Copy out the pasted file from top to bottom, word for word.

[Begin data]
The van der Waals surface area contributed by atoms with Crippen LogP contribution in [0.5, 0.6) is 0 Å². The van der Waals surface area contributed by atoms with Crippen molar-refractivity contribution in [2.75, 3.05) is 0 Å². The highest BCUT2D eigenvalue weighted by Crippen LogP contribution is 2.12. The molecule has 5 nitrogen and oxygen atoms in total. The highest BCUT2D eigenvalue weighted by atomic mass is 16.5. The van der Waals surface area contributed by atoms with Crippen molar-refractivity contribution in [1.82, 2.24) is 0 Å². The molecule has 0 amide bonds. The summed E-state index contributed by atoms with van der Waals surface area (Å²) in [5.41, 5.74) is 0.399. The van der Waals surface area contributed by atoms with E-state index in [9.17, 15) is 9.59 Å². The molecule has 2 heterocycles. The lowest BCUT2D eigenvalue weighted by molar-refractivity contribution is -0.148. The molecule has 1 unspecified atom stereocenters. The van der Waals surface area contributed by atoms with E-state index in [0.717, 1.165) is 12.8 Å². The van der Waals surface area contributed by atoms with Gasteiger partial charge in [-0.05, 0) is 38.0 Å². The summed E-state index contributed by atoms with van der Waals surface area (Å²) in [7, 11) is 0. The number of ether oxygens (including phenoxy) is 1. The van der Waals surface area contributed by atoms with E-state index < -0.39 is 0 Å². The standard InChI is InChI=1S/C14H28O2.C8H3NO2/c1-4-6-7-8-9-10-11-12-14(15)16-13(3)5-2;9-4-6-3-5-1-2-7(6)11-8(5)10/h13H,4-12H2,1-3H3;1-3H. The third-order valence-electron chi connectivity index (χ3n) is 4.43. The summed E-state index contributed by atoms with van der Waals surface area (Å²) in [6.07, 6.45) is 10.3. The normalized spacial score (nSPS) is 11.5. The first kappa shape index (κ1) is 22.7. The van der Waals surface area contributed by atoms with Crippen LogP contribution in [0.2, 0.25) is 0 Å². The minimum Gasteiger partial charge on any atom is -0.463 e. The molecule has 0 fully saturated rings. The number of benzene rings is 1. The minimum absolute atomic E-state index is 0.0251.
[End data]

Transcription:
The van der Waals surface area contributed by atoms with Crippen LogP contribution in [0.5, 0.6) is 0 Å². The van der Waals surface area contributed by atoms with Crippen molar-refractivity contribution in [2.75, 3.05) is 0 Å². The highest BCUT2D eigenvalue weighted by Crippen LogP contribution is 2.12. The molecule has 5 nitrogen and oxygen atoms in total. The highest BCUT2D eigenvalue weighted by atomic mass is 16.5. The van der Waals surface area contributed by atoms with Crippen molar-refractivity contribution in [1.82, 2.24) is 0 Å². The molecule has 0 amide bonds. The summed E-state index contributed by atoms with van der Waals surface area (Å²) in [5.41, 5.74) is 0.399. The van der Waals surface area contributed by atoms with E-state index in [9.17, 15) is 9.59 Å². The molecule has 2 heterocycles. The lowest BCUT2D eigenvalue weighted by molar-refractivity contribution is -0.148. The molecule has 1 unspecified atom stereocenters. The van der Waals surface area contributed by atoms with E-state index in [0.717, 1.165) is 12.8 Å². The van der Waals surface area contributed by atoms with Gasteiger partial charge in [-0.05, 0) is 38.0 Å². The summed E-state index contributed by atoms with van der Waals surface area (Å²) in [7, 11) is 0. The number of ether oxygens (including phenoxy) is 1. The van der Waals surface area contributed by atoms with E-state index < -0.39 is 0 Å². The standard InChI is InChI=1S/C14H28O2.C8H3NO2/c1-4-6-7-8-9-10-11-12-14(15)16-13(3)5-2;9-4-6-3-5-1-2-7(6)11-8(5)10/h13H,4-12H2,1-3H3;1-3H. The third-order valence-electron chi connectivity index (χ3n) is 4.43. The summed E-state index contributed by atoms with van der Waals surface area (Å²) in [6.07, 6.45) is 10.3. The normalized spacial score (nSPS) is 11.5. The first kappa shape index (κ1) is 22.7. The van der Waals surface area contributed by atoms with Crippen LogP contribution in [0.2, 0.25) is 0 Å². The minimum Gasteiger partial charge on any atom is -0.463 e. The molecule has 0 fully saturated rings. The number of benzene rings is 1. The minimum absolute atomic E-state index is 0.0251.